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Sun, Sea & SMEs - the challenges of the tourism industry

The tourism industry is a vital part of the UK’s economy, and one that revolves around small businesses. But it’s also a sector that faces its share of challenges, as David Adams discovers.

Tourism in the UK is one of the nation’s great success stories. It is a dynamic and diverse industry, which accounts for 9.6 per cent of UK jobs and around 9 per cent of UK GDP, according to figures from Deloitte. Furthermore, it is set to expand significantly over the next decade. The sector as a whole is predicted to more than double in worth from £126.9 billion in 2013 to £257.4 billion by 2025, creating more than 630,000 extra jobs. 

And tourism depends above all on small businesses. For example, says Ross Calladine, Head of Business Support at VisitEngland, 95 per cent of all accommodation providers in the UK have fewer than 50 employees, while 82 per cent have fewer than 10. 

Many of these businesses are hugely important to local economies. Adventure experience provider TYF was set up in Pembrokeshire in south-west Wales, 30 years ago. It pioneered ‘coasteering’ – a physical journey alongside and into the sea, leaping off cliffs into the water and scrambling through rocky coves – but also offers other activities such as kayaking, surfing and climbing.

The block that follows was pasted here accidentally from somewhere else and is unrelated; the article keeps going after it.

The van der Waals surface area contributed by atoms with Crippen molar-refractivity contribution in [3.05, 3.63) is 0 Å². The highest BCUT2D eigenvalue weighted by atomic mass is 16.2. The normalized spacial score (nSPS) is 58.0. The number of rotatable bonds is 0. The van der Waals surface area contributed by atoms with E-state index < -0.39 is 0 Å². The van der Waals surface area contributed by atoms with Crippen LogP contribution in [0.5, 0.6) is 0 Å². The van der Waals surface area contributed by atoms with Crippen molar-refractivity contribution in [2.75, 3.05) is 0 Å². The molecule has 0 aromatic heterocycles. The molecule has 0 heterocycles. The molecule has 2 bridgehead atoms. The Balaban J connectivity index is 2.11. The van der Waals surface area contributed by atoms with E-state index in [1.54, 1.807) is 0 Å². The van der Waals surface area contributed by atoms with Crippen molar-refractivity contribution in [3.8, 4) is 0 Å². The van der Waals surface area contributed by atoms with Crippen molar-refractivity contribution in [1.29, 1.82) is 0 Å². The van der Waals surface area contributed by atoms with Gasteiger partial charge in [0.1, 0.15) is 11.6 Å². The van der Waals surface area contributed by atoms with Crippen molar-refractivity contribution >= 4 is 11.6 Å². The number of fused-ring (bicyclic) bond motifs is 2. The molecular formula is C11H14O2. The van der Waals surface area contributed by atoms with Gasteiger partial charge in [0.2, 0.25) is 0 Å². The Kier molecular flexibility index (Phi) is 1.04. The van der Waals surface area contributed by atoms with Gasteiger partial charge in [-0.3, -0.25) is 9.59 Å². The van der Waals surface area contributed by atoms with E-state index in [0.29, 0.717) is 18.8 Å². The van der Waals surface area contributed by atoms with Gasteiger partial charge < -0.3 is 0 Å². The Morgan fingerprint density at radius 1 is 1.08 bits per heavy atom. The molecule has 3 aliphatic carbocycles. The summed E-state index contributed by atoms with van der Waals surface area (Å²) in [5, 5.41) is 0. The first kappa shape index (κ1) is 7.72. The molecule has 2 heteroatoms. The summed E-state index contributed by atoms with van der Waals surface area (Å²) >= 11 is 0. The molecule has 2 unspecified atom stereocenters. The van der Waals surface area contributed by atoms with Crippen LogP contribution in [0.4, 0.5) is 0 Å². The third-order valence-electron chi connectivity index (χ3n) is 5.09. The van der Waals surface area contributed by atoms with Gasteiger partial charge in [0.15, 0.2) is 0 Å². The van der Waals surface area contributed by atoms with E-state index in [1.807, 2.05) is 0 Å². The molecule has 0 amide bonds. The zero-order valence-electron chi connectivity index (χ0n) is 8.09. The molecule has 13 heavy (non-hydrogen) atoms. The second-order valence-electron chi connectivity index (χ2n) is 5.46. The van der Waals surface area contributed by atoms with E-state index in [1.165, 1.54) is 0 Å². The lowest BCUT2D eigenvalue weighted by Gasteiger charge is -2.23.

Founding Director Andy Middleton says that companies such as his can stimulate development of similar or complementary businesses, while providing employment and inspiration. “Almost every person round here has worked for us or with us at some stage, and many have then founded their own businesses,” he says. 

Rural issues

Many small businesses working in tourism are based in rural or coastal areas, so are subject to the same challenges facing all business operating in those areas, such as poor transport or communications infrastructure. Both subjects are key campaign issues for FSB. “The perception and the reality is that rural transport is poor, especially if you don’t have a car,” says David Webb, Rural Affairs and Tourism Policy Chairman at FSB. 

This problem particularly affects young people, says Susan Briggs, Director of marketing service provider The Tourism Network, which serves small firms in Yorkshire, and is itself a small business. “Often, poor rural transport prevents businesses from developing because they cannot get the employees they need, who may be young people who don’t drive,” she says. 

Another contentious issue for tourism businesses, and another focus for FSB, is broadband access. Jane Pond is owner of East View Farm Holiday Cottages, two holiday homes in Ashmanhaugh, Norfolk. She now has download speeds of 2.5Mbps – far faster than before but much slower than she would have in many urban areas – while her upload speed of 0.35Mbps causes difficulties when uploading photographs to her website or emailing advertising content. “It takes forever to upload just one photo,” she says. “Also, the poor mobile service annoys visitors.”